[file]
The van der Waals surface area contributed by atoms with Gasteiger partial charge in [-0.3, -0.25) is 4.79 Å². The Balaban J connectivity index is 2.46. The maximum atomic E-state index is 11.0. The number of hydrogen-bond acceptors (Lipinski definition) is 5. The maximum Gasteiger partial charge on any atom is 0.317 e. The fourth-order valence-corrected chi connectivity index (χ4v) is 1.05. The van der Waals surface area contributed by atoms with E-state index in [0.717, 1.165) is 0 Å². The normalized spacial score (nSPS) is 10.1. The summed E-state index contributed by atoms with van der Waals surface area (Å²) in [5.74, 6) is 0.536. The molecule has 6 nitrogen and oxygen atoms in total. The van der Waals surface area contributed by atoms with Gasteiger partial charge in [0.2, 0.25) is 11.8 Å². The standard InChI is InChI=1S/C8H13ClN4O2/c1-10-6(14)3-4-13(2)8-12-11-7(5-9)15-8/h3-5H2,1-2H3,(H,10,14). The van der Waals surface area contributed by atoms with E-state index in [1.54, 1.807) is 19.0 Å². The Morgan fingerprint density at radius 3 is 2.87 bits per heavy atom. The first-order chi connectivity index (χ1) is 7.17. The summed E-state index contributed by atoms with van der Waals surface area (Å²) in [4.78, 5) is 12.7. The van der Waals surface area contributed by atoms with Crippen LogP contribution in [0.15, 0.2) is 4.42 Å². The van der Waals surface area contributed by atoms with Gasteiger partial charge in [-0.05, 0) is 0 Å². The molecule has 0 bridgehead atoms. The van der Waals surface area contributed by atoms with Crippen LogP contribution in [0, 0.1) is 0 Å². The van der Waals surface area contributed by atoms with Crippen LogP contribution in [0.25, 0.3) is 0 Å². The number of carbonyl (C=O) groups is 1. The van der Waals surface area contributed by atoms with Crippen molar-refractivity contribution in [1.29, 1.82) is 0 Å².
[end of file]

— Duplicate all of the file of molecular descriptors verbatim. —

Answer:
The van der Waals surface area contributed by atoms with Gasteiger partial charge in [-0.3, -0.25) is 4.79 Å². The Balaban J connectivity index is 2.46. The maximum atomic E-state index is 11.0. The number of hydrogen-bond acceptors (Lipinski definition) is 5. The maximum Gasteiger partial charge on any atom is 0.317 e. The fourth-order valence-corrected chi connectivity index (χ4v) is 1.05. The van der Waals surface area contributed by atoms with E-state index in [0.717, 1.165) is 0 Å². The normalized spacial score (nSPS) is 10.1. The summed E-state index contributed by atoms with van der Waals surface area (Å²) in [5.74, 6) is 0.536. The molecule has 6 nitrogen and oxygen atoms in total. The van der Waals surface area contributed by atoms with Gasteiger partial charge in [0.2, 0.25) is 11.8 Å². The standard InChI is InChI=1S/C8H13ClN4O2/c1-10-6(14)3-4-13(2)8-12-11-7(5-9)15-8/h3-5H2,1-2H3,(H,10,14). The van der Waals surface area contributed by atoms with E-state index in [1.54, 1.807) is 19.0 Å². The Morgan fingerprint density at radius 3 is 2.87 bits per heavy atom. The first-order chi connectivity index (χ1) is 7.17. The summed E-state index contributed by atoms with van der Waals surface area (Å²) in [4.78, 5) is 12.7. The van der Waals surface area contributed by atoms with Crippen LogP contribution in [0.15, 0.2) is 4.42 Å². The van der Waals surface area contributed by atoms with Gasteiger partial charge in [-0.05, 0) is 0 Å². The molecule has 0 bridgehead atoms. The van der Waals surface area contributed by atoms with Crippen LogP contribution in [0, 0.1) is 0 Å². The van der Waals surface area contributed by atoms with Crippen LogP contribution in [0.25, 0.3) is 0 Å². The number of carbonyl (C=O) groups is 1. The van der Waals surface area contributed by atoms with Crippen molar-refractivity contribution in [1.29, 1.82) is 0 Å².